Using software to give real-time feedback as events occur, which can be done using a performance management system like Advanced Clear Review, ensures you are building up a body of factual information that can be used to support more meaningful performance discussions — both positive and constructive.
6. Consult Other Managers before Having Difficult Work Conversations
Before you dive headfirst into a difficult workplace conversation, first consider this: are the problems you’ve identified actually problems? Is a discussion in a one-to-one scenario the best way of dealing with the problem or is it an issue affecting multiple staff that could be dealt with in a more effective way?
Other members of management are a powerful resource that should be utilised when considering bringing in an employee for a difficult conversation. Discuss with them the points you would like to address and get their thoughts on not only whether or not they are valid but also how your colleagues suggest they could best be covered.
A second opinion is always helpful in a situation like this. It helps ensure you are justified in your actions and that you are engaging the problem in the most beneficial way.
7. Don’t React to Emotion with Emotion
Difficult conversations with employees can include such subjects as productivity, quality of work and behaviours. These type of conversations, no matter how they are phrased, can prompt an emotional response from an individual. It could be that you experience defensive behaviour, anger, sadness or anxiety.
Critical to the success of your difficult conversation with an employee is controlling your emotional response. If you react to this with an emotional response yourself, you jeopardise clear communication and appropriate messages.
For example, if you engage in aggressive behaviour, it can increase hostility, create new development barriers and lead to an unnecessary amount of pressure on the employee. Conversely, offering an overly sympathetic response may negate some of the significance of the discussion you are carrying out.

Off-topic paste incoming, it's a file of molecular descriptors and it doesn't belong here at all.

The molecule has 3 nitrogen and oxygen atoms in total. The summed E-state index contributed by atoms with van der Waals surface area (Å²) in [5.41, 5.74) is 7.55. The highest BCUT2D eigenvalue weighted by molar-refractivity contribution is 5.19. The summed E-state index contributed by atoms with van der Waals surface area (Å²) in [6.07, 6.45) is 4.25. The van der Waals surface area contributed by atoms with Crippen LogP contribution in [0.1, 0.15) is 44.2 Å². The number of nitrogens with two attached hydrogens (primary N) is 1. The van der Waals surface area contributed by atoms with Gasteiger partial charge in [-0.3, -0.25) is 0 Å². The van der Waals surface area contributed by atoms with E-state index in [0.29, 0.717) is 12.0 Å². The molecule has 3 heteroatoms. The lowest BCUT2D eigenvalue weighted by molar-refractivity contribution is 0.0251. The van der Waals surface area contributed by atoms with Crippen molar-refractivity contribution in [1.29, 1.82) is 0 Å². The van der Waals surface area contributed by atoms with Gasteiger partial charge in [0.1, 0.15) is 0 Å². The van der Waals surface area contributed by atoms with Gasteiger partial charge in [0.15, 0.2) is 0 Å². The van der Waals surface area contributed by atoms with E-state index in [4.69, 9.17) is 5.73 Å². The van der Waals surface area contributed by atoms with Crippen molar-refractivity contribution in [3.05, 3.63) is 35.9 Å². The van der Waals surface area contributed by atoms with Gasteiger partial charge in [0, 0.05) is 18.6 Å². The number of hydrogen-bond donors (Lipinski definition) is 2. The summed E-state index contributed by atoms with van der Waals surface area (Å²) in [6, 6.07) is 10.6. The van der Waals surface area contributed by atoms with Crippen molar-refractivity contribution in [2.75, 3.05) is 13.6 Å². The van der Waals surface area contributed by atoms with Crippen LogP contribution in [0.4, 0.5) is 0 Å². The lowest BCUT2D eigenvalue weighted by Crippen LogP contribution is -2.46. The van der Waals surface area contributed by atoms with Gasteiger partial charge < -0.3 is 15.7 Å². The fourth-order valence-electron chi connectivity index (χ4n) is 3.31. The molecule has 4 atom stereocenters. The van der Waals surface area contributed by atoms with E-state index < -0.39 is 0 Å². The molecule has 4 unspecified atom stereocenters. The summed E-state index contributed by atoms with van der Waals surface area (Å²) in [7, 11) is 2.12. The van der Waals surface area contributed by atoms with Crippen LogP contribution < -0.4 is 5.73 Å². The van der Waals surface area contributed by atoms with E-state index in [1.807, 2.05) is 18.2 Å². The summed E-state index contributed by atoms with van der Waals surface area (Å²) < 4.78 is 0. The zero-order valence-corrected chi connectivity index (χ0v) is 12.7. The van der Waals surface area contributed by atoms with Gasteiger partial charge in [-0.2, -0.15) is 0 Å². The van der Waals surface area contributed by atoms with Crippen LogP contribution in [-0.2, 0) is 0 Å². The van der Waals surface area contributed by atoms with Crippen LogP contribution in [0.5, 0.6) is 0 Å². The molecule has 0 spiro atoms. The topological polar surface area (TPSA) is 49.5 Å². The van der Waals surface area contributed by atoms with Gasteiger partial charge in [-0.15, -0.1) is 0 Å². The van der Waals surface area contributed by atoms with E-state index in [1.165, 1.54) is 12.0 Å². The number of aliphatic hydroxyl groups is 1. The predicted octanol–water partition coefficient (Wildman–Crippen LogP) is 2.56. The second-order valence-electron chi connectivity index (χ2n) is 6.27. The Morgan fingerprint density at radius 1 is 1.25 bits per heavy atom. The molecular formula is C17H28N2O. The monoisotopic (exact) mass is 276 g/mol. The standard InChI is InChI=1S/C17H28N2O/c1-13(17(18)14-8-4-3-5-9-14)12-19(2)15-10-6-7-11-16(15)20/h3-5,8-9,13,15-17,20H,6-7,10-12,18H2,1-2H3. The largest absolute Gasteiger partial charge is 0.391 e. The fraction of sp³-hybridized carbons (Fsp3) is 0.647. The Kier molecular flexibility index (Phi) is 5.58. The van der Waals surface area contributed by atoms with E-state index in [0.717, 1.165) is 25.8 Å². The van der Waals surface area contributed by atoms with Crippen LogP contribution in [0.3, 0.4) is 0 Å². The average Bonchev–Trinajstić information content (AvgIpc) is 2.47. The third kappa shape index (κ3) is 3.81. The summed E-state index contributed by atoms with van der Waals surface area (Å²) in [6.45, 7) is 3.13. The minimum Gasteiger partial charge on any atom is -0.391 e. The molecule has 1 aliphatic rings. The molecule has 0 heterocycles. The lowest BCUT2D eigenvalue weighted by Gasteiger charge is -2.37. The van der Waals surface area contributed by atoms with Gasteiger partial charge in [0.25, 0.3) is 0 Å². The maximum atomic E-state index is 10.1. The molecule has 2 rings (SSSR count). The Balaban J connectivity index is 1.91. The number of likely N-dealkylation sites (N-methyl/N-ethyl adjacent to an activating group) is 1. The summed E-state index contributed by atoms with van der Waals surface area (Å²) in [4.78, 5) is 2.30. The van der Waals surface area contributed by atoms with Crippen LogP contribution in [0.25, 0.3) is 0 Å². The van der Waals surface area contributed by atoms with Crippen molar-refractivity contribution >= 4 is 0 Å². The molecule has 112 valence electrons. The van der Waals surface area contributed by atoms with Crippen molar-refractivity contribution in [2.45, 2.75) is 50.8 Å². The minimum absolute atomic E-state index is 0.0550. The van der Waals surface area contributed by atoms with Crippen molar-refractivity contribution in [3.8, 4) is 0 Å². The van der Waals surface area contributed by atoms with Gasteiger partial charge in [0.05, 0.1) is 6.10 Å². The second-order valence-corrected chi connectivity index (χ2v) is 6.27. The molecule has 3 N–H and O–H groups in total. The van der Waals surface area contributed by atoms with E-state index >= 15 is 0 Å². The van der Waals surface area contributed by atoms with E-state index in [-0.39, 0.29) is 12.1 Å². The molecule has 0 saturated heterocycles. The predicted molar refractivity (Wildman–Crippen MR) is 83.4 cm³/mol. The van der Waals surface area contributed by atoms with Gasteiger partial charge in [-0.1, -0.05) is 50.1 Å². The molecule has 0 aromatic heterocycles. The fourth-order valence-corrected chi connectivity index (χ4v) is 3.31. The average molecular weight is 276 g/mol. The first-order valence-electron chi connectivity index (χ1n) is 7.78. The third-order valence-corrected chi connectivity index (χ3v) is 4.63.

To minimise the risk of this, ensure that you are in a calm state of mind when going into the discussion. If you are feeling angry or frustrated about a negative event that has occurred, wait until your emotions have died down before discussing the event with the employee concerned.
8. Take Employee Feedback on Board
Your employee might not be performing to your standards or achieving their SMART objectives as expected, but is this all their fault? If your employee has valuable (not defensive) feedback that could help improve not only their performance but also the performance of the rest of the organisation, be receptive and listen. Feedback should work both ways. Employees might have suggestions regarding shake-ups to your performance management system or workplace processes that could change your company for the better.
Equally, if their feedback implies they aren’t being given the tools and training they require to perform their job efficiently, this is also something that should be addressed as a matter of urgency. This will show your employee that you care about their success and you are invested in their future at your company.
Performance improvement begins with authentic and transparent communication. Take your first steps to accomplishing this at your company by enquiring about our leading performance management software. Our HR software will help you track goals, receive real-time feedback and monitor progress for improved business and employee growth.